WELL, AT LEAST IT WAS ON TIME

When we first starting publishing The Games Journal, I decided that I would strive very hard to publish it on the first of each month. The idea was that forcing a deadline on ourselves was the best way to ensure that we actually continued to publish at all. With a few minor exceptions I think we've accomplished this goal rather well.

However, determination and an enforced schedule are no match for faulty hardware, in this case a computer that decides to quit in the most perplexing manner imaginable. What started as a simple job of replacing a CPU fan rapidly turned into a (seemingly) never-ending series of component failures that required the installation of several power supplies, CPUs, video cards and at least two motherboards!

So naturally, the time I was spending getting everything (eventually) back in working order was time that I would have otherwise been devoting to getting this month's issue prepared. As such, I recognized that there was no way I'd be able to get everything done on time, particularly the articles that were submitted while my machine was down. This presented me with a few options: skip the April issue completely, delay it a couple of weeks or publish what we had ready. I decided to opt for the last option even if it meant that we wouldn't be publishing any articles this month.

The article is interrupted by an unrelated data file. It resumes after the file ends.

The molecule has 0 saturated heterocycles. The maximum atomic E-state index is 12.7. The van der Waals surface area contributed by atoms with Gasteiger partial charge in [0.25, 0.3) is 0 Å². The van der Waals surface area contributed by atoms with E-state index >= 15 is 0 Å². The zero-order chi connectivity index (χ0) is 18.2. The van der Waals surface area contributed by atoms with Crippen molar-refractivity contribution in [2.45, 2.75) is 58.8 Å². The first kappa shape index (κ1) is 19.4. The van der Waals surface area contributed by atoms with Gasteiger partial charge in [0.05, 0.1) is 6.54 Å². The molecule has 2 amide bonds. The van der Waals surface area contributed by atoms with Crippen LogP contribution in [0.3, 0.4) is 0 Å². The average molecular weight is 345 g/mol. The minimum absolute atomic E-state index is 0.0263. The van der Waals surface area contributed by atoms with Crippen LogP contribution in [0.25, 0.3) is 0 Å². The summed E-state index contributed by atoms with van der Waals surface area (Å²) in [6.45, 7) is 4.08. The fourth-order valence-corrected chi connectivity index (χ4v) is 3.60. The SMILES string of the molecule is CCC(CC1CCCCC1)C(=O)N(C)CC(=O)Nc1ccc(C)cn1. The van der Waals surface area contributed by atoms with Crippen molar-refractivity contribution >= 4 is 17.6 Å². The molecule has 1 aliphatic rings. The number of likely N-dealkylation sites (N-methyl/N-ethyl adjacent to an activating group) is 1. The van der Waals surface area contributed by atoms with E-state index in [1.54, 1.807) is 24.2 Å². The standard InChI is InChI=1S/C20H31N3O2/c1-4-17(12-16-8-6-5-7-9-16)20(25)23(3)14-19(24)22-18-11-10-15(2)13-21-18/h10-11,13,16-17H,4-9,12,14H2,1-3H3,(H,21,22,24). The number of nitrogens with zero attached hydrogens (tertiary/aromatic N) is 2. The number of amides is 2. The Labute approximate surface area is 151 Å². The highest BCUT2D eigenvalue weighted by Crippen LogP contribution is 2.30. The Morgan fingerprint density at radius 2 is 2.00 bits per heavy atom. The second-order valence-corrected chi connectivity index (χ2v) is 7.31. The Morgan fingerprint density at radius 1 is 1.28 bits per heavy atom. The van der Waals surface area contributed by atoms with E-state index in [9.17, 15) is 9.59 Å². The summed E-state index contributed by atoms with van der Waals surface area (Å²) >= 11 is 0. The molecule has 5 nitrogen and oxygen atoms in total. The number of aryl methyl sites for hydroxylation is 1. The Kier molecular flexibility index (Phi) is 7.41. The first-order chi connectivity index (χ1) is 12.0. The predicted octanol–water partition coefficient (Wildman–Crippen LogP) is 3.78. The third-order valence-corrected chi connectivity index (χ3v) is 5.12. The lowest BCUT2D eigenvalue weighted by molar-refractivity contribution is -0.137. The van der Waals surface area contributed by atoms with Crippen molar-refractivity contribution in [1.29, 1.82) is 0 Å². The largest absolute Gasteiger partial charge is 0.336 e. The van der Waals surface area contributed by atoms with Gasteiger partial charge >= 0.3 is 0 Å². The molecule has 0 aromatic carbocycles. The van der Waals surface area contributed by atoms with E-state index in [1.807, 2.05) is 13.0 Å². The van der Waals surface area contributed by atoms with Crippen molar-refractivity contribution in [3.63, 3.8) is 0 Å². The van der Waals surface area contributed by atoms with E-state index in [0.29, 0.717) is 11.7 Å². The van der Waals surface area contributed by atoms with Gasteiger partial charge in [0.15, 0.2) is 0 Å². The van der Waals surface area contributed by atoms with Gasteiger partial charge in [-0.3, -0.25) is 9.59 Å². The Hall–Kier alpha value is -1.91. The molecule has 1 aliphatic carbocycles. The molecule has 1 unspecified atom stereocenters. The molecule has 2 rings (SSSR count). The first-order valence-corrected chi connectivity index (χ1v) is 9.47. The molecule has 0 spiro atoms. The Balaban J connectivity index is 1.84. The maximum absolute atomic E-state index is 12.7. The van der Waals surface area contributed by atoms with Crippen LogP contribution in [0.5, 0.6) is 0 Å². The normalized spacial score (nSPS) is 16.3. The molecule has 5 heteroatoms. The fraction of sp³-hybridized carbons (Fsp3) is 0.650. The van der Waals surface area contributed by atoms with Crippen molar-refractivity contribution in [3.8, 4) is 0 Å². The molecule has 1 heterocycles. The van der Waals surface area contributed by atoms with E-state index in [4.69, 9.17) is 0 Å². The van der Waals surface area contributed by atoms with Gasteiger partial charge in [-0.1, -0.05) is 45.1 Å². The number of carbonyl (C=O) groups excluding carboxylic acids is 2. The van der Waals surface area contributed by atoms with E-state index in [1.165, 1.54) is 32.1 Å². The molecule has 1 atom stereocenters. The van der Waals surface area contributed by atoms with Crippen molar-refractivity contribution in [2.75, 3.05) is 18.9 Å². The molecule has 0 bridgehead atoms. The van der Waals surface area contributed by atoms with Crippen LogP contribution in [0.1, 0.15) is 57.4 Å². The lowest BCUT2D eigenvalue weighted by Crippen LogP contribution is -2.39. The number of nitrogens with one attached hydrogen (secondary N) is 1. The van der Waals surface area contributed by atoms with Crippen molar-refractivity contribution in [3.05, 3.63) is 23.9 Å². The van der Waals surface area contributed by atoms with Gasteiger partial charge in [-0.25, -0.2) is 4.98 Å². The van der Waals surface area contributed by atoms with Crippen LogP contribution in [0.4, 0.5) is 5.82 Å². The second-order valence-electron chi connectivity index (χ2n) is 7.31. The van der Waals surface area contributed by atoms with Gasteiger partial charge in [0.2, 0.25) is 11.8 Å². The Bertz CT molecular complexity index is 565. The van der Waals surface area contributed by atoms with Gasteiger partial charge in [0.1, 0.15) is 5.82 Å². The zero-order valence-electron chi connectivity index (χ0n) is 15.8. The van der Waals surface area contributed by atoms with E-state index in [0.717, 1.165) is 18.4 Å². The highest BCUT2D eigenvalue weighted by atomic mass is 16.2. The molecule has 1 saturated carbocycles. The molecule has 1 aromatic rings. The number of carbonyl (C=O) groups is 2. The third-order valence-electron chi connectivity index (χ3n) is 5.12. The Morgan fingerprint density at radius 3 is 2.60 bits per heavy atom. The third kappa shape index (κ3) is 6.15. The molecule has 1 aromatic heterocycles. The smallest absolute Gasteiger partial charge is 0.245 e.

Fortunately, we have more reviews than usual this month so this issue is not completely anorexic and will hopefully tide everyone over until May.

-Greg Aleknevicus



I've never been a fan of expansions for games. For the most part, I find that they tend to obscure the elegant mechanics that made the original so noteworthy. I'm likely in the minority with this view though and so a truly successful game is practically guaranteed to foster sequels and expansions. Read more to find out if this is always a good thing...

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